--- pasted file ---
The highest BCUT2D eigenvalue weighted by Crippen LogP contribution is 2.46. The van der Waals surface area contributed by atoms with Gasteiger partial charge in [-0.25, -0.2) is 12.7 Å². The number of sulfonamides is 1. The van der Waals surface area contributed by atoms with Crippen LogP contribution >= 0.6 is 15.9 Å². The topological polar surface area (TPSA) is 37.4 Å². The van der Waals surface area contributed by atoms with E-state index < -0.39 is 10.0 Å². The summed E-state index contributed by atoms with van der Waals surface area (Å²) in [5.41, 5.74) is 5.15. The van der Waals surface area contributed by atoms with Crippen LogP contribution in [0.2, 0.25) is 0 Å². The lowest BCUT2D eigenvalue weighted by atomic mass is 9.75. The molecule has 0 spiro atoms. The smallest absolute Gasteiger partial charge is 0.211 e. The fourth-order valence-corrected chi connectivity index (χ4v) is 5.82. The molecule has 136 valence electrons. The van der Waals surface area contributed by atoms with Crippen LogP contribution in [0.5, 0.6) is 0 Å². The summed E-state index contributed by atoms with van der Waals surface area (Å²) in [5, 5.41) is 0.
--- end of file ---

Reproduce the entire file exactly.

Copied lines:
The highest BCUT2D eigenvalue weighted by Crippen LogP contribution is 2.46. The van der Waals surface area contributed by atoms with Gasteiger partial charge in [-0.25, -0.2) is 12.7 Å². The number of sulfonamides is 1. The van der Waals surface area contributed by atoms with Crippen LogP contribution >= 0.6 is 15.9 Å². The topological polar surface area (TPSA) is 37.4 Å². The van der Waals surface area contributed by atoms with E-state index < -0.39 is 10.0 Å². The summed E-state index contributed by atoms with van der Waals surface area (Å²) in [5.41, 5.74) is 5.15. The van der Waals surface area contributed by atoms with Crippen LogP contribution in [0.2, 0.25) is 0 Å². The lowest BCUT2D eigenvalue weighted by atomic mass is 9.75. The molecule has 0 spiro atoms. The smallest absolute Gasteiger partial charge is 0.211 e. The fourth-order valence-corrected chi connectivity index (χ4v) is 5.82. The molecule has 136 valence electrons. The van der Waals surface area contributed by atoms with Crippen LogP contribution in [0.5, 0.6) is 0 Å². The summed E-state index contributed by atoms with van der Waals surface area (Å²) in [5, 5.41) is 0.